Oldest confirmed cave art is a single red dot
2012 06 15
By Michael Marshall NewScientist.com
As cave art goes, it doesn’t look like much: a single red dot, hidden among a scatter of handprints and drawings of animals on the wall of El Castillo cave in northern Spain.
But this red dot is at least 40,800 years old, making it the oldest known piece of cave art in Europe. At that time modern humans had only just migrated out of Africa, raising a tantalising possibility: that the dot was drawn by a Neanderthal. If that’s the case, our extinct cousins may have had the rudiments of written language.
A hand stencil in El Castillo cave, Spain, has been dated to earlier than 37,300 years ago and a red dot to earlier than 40,600 years ago, making them the oldest cave paintings in Europe (Image: Pedro Saura)
While cave art is common throughout western Europe, the oldest dated examples are those in Chauvet cave in France, which have controversially been dated to between 35,000 and 30,000 years ago.
But many other pieces of cave art have never been dated. Standard radiocarbon dating only works when paintings were made using organic material like charcoal. Anything drawn with minerals like ochre, or just carved into the wall, can not be carbon dated.
Now, Alistair Pike of the University of Bristol, UK, and colleagues have come up with a partial solution that will put a minimum age on some previously un-datable paintings.
As water seeps through rock and dribbles over the cave surface, it leaves behind a thin layer of calcite. This contains radioactive uranium, which slowly decays into thorium at a known rate.
So, by measuring how much uranium has decayed into thorium, Pike figured he could determine the age of the calcite layer.
If the calcite overlays a painting, it will provide a minimum age for that art.
Although dramatic drawings of large animals tend to be the focus of attention, most cave art consists of simple symbols like the ones Pike studied. Nowell and her colleague Genevieve von Petzinger have found the same symbols drawn all over the world, so they may represent an early form of written language. Could this mean Neanderthals were able to write? Only the discovery of similar, but older symbols will say for sure.
Read the full article at: newscientist.com
The Caveman Diet: Grain Free, Disease Free
Astonishing cave has inspired Celtic legends and modern art
Cave painters were realists, DNA study finds
Ancient art studio found in African cave
Cave of Forgotten Dreams - 30,000 Year Old Paleolithic Art in 3D
Female Genitalia Carvings Are Europe’s Oldest Rock Art
Latest News from our Front Page
Nelson Mandela Family Finally Gives Up Charade and Admits Mandela Dead
2013 12 12
Funeral was planned a year ago
The Nelson Mandela family has finally given up their charade and admitted that Nelson Mandela is dead by announcing today that the former leader of South Africa is no longer with us.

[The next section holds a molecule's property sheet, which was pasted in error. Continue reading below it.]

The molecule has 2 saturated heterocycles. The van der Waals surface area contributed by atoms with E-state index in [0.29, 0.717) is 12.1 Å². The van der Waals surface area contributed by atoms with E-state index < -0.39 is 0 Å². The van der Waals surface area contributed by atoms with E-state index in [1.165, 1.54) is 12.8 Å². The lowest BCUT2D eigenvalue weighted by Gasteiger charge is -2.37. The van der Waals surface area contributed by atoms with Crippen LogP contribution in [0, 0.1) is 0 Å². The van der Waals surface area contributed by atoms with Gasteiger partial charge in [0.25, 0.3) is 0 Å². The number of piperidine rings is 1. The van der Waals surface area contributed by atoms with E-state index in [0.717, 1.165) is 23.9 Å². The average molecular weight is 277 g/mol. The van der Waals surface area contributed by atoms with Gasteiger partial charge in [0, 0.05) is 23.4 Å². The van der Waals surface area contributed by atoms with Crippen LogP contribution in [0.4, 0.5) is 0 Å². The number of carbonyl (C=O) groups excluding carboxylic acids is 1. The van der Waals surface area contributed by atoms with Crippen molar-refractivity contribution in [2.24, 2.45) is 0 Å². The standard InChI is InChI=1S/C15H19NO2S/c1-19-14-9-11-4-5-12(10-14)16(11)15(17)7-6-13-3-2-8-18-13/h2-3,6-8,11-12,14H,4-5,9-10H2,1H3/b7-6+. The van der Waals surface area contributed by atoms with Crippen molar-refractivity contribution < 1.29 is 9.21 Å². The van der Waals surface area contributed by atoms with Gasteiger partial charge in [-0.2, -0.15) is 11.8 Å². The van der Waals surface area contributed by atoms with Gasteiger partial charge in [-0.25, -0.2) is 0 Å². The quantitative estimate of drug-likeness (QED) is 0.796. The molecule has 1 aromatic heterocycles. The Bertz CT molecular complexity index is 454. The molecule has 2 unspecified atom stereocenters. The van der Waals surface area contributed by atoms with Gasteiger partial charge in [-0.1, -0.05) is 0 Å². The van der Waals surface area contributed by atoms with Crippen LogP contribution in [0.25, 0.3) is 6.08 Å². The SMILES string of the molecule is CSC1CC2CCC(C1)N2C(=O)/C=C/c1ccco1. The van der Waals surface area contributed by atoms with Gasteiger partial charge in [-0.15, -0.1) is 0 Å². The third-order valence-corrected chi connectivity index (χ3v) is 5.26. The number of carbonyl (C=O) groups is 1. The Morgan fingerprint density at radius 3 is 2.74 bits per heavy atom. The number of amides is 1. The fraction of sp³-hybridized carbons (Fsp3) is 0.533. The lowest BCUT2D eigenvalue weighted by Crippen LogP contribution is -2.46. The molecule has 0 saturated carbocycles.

The charade began in June of 2013, and Guardian Express has maintained Mandela has been deceased since we were informed of his passing in ...
Scientists Identify a Piece of the Planet Mercury for the First Time in Human History
2013 12 12
Talk about a precious stone — the largest piece of the only known meteorite from the planet Mercury has found its way to Yale, where it is now on display at the Peabody Museum of Natural History.
Known as NWA 7325, the fist-size, greenish space rock is a rarity among rarities: there just aren’t many verified planetary meteorites. Scientists know ...
US general who opened Guantanamo prison says shut it down
2013 12 12
The US general who opened the notorious US-run Guantanamo prison says it was a mistake and it should be shut down because the prison complex "validates every negative perception of the United States."
"In retrospect, the entire detention and interrogation strategy was wrong," Marine Major General Michael Lehnert wrote in the Detroit Free Press on Thursday.
Lehnert was the first commander of ...
BioSuit: The Future of Space Gear
2013 12 12
New materials and designs could allow outer-space travelers to move more freely.
One day, moving around in outer space—and walking on Mars—could become a whole lot more comfortable for astronauts, thanks to the innovative techniques being developed by an aeronautics professor at MIT.
“The BioSuit—the one that gets a lot of media coverage—is a concept no one has seen before, and we ...
Cassini spies mysterious object named ’Peggy’ at edge of Saturn’s rings
2013 12 12
Nasa’s Cassini spacecraft has spotted an object located right at the edge of Saturn’s A ring that is confounding scientists. Its name? Peggy.
This strange something was spotted by accident on 15 April when Cassini’s cameras were aimed at a tiny moon named Prometheus that orbits just inside another of Saturn’s rings. A member of the mission’s imaging team, astronomer Carl ...
|More News » |